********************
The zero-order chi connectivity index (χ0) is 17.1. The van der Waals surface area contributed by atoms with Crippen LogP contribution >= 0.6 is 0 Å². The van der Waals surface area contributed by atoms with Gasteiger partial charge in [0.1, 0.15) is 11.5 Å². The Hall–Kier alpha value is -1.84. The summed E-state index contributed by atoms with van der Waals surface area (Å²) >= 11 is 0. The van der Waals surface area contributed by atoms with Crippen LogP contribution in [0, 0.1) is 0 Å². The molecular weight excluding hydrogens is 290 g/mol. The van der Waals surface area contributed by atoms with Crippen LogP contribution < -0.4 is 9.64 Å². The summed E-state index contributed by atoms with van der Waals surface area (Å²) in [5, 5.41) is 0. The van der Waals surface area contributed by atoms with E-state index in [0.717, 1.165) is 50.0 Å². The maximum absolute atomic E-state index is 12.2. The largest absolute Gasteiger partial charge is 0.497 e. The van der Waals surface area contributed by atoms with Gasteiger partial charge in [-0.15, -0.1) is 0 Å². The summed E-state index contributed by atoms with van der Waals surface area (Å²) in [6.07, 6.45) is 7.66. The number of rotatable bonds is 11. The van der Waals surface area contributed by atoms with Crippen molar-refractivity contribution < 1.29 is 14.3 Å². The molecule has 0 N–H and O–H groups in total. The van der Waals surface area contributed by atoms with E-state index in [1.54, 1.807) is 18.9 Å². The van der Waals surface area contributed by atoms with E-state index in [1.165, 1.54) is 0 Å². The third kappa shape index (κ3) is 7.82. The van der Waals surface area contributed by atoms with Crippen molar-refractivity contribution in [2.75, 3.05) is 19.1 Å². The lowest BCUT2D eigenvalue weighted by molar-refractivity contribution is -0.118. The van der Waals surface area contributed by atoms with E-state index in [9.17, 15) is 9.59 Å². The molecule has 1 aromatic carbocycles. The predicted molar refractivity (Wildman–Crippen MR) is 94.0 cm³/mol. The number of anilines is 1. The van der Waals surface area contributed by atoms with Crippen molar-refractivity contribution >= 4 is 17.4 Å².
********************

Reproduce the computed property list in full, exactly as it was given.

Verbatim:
The zero-order chi connectivity index (χ0) is 17.1. The van der Waals surface area contributed by atoms with Crippen LogP contribution >= 0.6 is 0 Å². The van der Waals surface area contributed by atoms with Gasteiger partial charge in [0.1, 0.15) is 11.5 Å². The Hall–Kier alpha value is -1.84. The summed E-state index contributed by atoms with van der Waals surface area (Å²) >= 11 is 0. The van der Waals surface area contributed by atoms with Crippen LogP contribution in [0, 0.1) is 0 Å². The molecular weight excluding hydrogens is 290 g/mol. The van der Waals surface area contributed by atoms with Crippen LogP contribution < -0.4 is 9.64 Å². The summed E-state index contributed by atoms with van der Waals surface area (Å²) in [5, 5.41) is 0. The van der Waals surface area contributed by atoms with E-state index in [0.717, 1.165) is 50.0 Å². The maximum absolute atomic E-state index is 12.2. The largest absolute Gasteiger partial charge is 0.497 e. The van der Waals surface area contributed by atoms with Gasteiger partial charge in [-0.15, -0.1) is 0 Å². The summed E-state index contributed by atoms with van der Waals surface area (Å²) in [6.07, 6.45) is 7.66. The number of rotatable bonds is 11. The van der Waals surface area contributed by atoms with Crippen molar-refractivity contribution < 1.29 is 14.3 Å². The molecule has 0 N–H and O–H groups in total. The van der Waals surface area contributed by atoms with E-state index in [1.54, 1.807) is 18.9 Å². The van der Waals surface area contributed by atoms with E-state index in [1.165, 1.54) is 0 Å². The third kappa shape index (κ3) is 7.82. The van der Waals surface area contributed by atoms with Crippen molar-refractivity contribution in [2.75, 3.05) is 19.1 Å². The lowest BCUT2D eigenvalue weighted by molar-refractivity contribution is -0.118. The van der Waals surface area contributed by atoms with E-state index in [9.17, 15) is 9.59 Å². The molecule has 1 aromatic carbocycles. The predicted molar refractivity (Wildman–Crippen MR) is 94.0 cm³/mol. The number of anilines is 1. The van der Waals surface area contributed by atoms with Crippen molar-refractivity contribution >= 4 is 17.4 Å².